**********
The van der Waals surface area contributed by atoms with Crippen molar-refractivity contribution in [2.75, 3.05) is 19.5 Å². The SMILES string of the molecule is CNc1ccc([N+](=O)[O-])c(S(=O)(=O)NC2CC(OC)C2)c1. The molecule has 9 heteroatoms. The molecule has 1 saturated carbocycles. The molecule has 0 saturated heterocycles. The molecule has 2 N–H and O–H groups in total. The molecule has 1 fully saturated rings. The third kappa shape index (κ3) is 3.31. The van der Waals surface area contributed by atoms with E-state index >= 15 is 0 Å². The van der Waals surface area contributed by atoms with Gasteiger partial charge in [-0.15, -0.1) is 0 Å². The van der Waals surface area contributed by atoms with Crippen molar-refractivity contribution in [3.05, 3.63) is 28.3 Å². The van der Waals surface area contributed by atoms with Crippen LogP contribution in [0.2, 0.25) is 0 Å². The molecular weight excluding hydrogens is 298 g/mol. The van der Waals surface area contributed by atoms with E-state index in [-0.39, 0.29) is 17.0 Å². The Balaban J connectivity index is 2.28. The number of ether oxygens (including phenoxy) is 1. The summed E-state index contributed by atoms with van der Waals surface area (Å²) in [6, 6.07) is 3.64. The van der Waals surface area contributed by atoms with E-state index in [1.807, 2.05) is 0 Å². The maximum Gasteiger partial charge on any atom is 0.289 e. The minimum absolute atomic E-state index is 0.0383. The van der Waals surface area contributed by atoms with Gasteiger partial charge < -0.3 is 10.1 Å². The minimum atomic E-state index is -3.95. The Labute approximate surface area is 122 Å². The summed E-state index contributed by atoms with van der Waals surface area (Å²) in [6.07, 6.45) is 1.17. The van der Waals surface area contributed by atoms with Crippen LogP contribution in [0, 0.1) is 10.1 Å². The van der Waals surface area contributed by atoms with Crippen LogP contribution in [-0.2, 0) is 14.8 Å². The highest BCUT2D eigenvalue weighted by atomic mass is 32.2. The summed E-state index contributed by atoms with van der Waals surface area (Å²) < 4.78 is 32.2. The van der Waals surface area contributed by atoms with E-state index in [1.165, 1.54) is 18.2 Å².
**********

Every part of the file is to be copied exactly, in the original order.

The van der Waals surface area contributed by atoms with Crippen molar-refractivity contribution in [2.75, 3.05) is 19.5 Å². The SMILES string of the molecule is CNc1ccc([N+](=O)[O-])c(S(=O)(=O)NC2CC(OC)C2)c1. The molecule has 9 heteroatoms. The molecule has 1 saturated carbocycles. The molecule has 0 saturated heterocycles. The molecule has 2 N–H and O–H groups in total. The molecule has 1 fully saturated rings. The third kappa shape index (κ3) is 3.31. The van der Waals surface area contributed by atoms with E-state index >= 15 is 0 Å². The van der Waals surface area contributed by atoms with Gasteiger partial charge in [-0.15, -0.1) is 0 Å². The van der Waals surface area contributed by atoms with Crippen molar-refractivity contribution in [3.05, 3.63) is 28.3 Å². The van der Waals surface area contributed by atoms with Crippen LogP contribution in [0.2, 0.25) is 0 Å². The molecular weight excluding hydrogens is 298 g/mol. The van der Waals surface area contributed by atoms with E-state index in [-0.39, 0.29) is 17.0 Å². The Balaban J connectivity index is 2.28. The number of ether oxygens (including phenoxy) is 1. The summed E-state index contributed by atoms with van der Waals surface area (Å²) in [6, 6.07) is 3.64. The van der Waals surface area contributed by atoms with E-state index in [1.807, 2.05) is 0 Å². The maximum Gasteiger partial charge on any atom is 0.289 e. The minimum absolute atomic E-state index is 0.0383. The van der Waals surface area contributed by atoms with Gasteiger partial charge < -0.3 is 10.1 Å². The minimum atomic E-state index is -3.95. The Labute approximate surface area is 122 Å². The summed E-state index contributed by atoms with van der Waals surface area (Å²) in [6.07, 6.45) is 1.17. The van der Waals surface area contributed by atoms with Crippen LogP contribution in [0, 0.1) is 10.1 Å². The van der Waals surface area contributed by atoms with Crippen LogP contribution in [-0.2, 0) is 14.8 Å². The highest BCUT2D eigenvalue weighted by atomic mass is 32.2. The summed E-state index contributed by atoms with van der Waals surface area (Å²) < 4.78 is 32.2. The van der Waals surface area contributed by atoms with E-state index in [1.165, 1.54) is 18.2 Å².